Published on August 19th, 2009 | by Boris
BMW S1000RR – IT’S ALL TRUE
I came back from Phillip Island a broken man – physically and emotionally.
Many of the truths I had long held to be self-evident turned out to be nothing more than utterly insane misconceptions.
One of these self-evident truths was that having done a million laps of Eastern Creek, I would easily slip into the groove of the Island and bang out some sick laps.
The other was that BMW was about as likely to build a proper world-class superbike as the Armenian People’s Tractor Factory.
After all, everyone knows that building kick-arse superbikes is the exclusive province of the Italians and the Japanese. The Germans have always tended to cater for either the insane adventure rider, or the genteel gentleman tourer. And while they have recently made some rather exciting forays into other areas of motorcycling with their incredible 450cc enduro bike and a brace of big-dollar, up-spec HP-tagged boxer twins, the chances of a real fire-breathing four-cylinder superbike rolling out of Bavaria seemed remote.
Reports of the S1000RR started to filter into the motorcycle media many months ago. Crazy horsepower figures were bandied about, along with even crazier weight numbers. No-one actually believed them, least of all me.
And then reports began to arrive from people who had actually ridden the S1000RR. AMCN’s Matty Shields, who went to the world launch, was unequivocal.
“This is the best bike I have ever ridden,” he proclaimed.
“Bullshit,” I laughed.
“Just wait until you ride it.”
I told him I would not hold my breath against the advent of that occurrence and went back to living in the real world.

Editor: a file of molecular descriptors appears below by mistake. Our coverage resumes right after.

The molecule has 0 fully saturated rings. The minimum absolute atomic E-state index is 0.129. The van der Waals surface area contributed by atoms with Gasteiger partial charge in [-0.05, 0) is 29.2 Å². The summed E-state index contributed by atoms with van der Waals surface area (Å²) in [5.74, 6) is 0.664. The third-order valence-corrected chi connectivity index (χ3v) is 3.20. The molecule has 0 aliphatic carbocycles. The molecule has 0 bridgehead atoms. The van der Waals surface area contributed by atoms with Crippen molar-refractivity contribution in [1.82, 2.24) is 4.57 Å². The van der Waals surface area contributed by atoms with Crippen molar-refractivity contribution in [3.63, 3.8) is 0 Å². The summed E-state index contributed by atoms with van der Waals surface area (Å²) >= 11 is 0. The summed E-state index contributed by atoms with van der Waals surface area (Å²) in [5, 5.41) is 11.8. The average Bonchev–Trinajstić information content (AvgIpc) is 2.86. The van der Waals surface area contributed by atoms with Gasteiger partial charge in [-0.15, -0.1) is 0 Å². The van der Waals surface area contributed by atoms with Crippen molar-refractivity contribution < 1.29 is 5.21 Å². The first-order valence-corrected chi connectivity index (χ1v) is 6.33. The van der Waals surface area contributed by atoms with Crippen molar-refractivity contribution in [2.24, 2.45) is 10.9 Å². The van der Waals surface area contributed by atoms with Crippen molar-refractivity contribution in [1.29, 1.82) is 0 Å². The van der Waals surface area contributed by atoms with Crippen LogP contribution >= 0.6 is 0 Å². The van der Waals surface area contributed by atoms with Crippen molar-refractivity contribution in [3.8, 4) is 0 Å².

A few months went by and a most unexpected invitation arrived in my inbox. Apparently, BMW Australia would be overjoyed to have me squire the S1000RR around the Phillip Island racetrack for an entire day.
I can assure you that BMW’s joy was as nothing compared to mine as I boarded the plane and jetted south – it was about as close to sunshine, rainbows and lollipops that I’m ever likely to get in this life.
My travelling companions were Alex Gobert, Rennie Scaysbrook and Kevin “The Horsham Hurricane” Magee. Except that The Hurricane had failed to make the plane and was not with us when we landed in Melbournistan and boarded the bus to BMW headquarters for lunch and a presentation. “Us” now included a bunch of New Zealand A-graders masquerading as journos, a three-metre tall bloke called Stuart from Australian Roadrider, MCN’s Trevor Hedge, Guy Allen, a few other blokes whose names invariably escape me, and two aliens called Mark Willis and Steve Martin.
I suddenly had no idea what I was doing there.
And that would not be the first time that would happen in the course of the two days.
During the presentation, I was given to understand that Steve Martin (who was the development rider for the RR and a World Endurance Champion in his spare time) and Mark Willis, (whose profile you can find elsewhere) would be “leading us around” the track, a fact I found both profoundly disturbing and ridiculously amusing.
Part of knowing how fast you can ride is knowing how fast you cannot ride.
And I know perfectly well how fast I cannot ride.
The only way I would be able to keep up with Willis or Martin was if they were to drag me behind their bikes on a rope.
But that was something I would have more time to consider the following day. At that moment, I was inside BMW HQ and trying to absorb the amazing information being imparted to us by Sep, the S1000RR’s criminally fast Swiss Project Manager.